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RE: 10 PSF Minimum Wind Load

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It never occurred to me from reading the Code that there were 2 load cases to check.  One with the loads of the zones shown in the tables and one with 10 PSF over the entire structure.  I have not seen this illustrated in any design examples in text books.  Does anyone have a published example of this?


For my particular design situation it looks like the 10 psf over the entire area would control since the roof area is so large and the difference between the zone loads and the 10 psf is so great.


Are there any other opinions to this interpretation?





From: Jason Christensen [mailto:jason.christensen(--nospam--at)]
Sent: Wednesday, April 12, 2006 9:33 AM
To: seaint(--nospam--at)
Subject: RE: 10 PSF Minimum Wind Load


My understanding, and someone correct me if I am wrong, but the pressure that you show in Zones A, B, C, D are one load case.  You check that load case then you check to see if 10 psf over the entire structure and take the larger of the two cases.



-----Original Message-----
From: Rich Lewis [mailto:seaint03(--nospam--at)]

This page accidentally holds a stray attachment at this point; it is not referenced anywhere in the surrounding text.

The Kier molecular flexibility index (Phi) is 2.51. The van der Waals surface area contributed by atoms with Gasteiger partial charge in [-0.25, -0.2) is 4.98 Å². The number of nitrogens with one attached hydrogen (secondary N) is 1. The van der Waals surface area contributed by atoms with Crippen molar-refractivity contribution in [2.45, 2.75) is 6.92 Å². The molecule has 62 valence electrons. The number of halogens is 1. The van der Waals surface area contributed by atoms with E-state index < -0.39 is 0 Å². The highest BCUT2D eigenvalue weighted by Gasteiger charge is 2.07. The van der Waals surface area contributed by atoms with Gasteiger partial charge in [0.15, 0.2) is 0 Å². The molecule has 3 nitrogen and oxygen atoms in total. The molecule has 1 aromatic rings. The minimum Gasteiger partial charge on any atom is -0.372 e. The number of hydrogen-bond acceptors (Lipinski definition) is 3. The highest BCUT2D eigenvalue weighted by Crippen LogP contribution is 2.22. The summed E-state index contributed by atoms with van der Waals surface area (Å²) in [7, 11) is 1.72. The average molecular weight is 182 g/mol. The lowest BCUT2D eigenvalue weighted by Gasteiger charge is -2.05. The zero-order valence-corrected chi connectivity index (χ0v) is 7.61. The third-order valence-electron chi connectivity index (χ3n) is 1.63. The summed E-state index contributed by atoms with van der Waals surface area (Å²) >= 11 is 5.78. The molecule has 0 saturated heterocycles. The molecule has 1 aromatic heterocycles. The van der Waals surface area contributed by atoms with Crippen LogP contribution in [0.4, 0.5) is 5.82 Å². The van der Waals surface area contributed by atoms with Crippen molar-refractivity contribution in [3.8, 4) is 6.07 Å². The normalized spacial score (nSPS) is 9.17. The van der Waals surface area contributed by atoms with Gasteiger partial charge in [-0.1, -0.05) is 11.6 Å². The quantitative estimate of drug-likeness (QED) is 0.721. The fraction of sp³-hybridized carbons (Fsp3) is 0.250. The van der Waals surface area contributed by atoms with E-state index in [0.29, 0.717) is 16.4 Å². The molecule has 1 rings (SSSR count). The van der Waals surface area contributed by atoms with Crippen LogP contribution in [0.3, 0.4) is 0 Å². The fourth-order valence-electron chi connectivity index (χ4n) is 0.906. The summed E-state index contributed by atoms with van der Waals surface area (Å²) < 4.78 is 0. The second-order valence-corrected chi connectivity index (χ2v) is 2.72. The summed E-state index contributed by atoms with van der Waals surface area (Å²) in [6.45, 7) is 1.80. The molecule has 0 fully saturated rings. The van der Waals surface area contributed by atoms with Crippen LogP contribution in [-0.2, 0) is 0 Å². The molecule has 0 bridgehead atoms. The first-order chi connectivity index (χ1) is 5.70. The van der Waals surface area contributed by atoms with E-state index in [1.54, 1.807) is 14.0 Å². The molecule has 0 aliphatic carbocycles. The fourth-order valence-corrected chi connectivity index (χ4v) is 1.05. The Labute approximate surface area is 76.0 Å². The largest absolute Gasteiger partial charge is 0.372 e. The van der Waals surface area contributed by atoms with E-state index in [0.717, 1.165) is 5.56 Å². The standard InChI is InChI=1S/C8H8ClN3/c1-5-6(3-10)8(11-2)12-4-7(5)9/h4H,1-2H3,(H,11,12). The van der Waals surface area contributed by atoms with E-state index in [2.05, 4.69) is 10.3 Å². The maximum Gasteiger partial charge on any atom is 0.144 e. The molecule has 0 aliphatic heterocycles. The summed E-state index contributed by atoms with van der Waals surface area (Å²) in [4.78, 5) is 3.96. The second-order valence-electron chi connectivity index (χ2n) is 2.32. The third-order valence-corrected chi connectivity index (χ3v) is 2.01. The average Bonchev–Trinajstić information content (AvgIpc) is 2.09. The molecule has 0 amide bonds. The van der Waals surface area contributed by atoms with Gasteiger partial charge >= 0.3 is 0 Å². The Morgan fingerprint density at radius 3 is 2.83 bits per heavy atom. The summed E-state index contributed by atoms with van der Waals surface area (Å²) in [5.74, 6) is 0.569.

Sent: Wednesday, April 12, 2006 7:30 AM
To: seaint(--nospam--at)
Subject: 10 PSF Minimum Wind Load


I have a question regarding common practice of minimum wind load for a roof for the MWFRS.  IBC 1609.1.2 and ASCE state the minimum wind force is to be “not less than 10 PSF multiplied by the area of the building or structure projected on a vertical plane normal to the direction of the wind”.


My question has to do with a sloped roof, such as a gable or hip roof.  I’m looking at designing a shear wall system for a bank building.  As I interpret this the minimum wind pressure on the roof “vertical projected plane” is 10 psf, even thought the calculated wind pressure may be significantly less.


Let me illustrate this.  90 MPH Wind.  Roof slope is 25 degrees.  ASCE 7-02 Figure 6-2 and IBC 2003 Table 1609.2.1 have the following wind pressures:

Zone A – 16.1 PSF

Zone B – 2.6  PSF

Zone C – 11.7 PSF

Zone D – 2.7  PSF


Zones A and C are wall zones and greater than 10 PSF so the minimum requirement is met.  Zones B and D are roof zones and less than 10 PSF so the wind pressure for design of the shear wall has to be increased to 10 PSF minimum for shear wall design.


Am I interpreting this correctly?  This makes a dramatic increase in the shear wall design.  The roof is much taller than the walls and all this extra shear is added directly to the shear wall.  I haven’t found any good examples in my literature regarding applying this minimum wind pressure to the roof.


I would appreciate any other insight into this interpretation.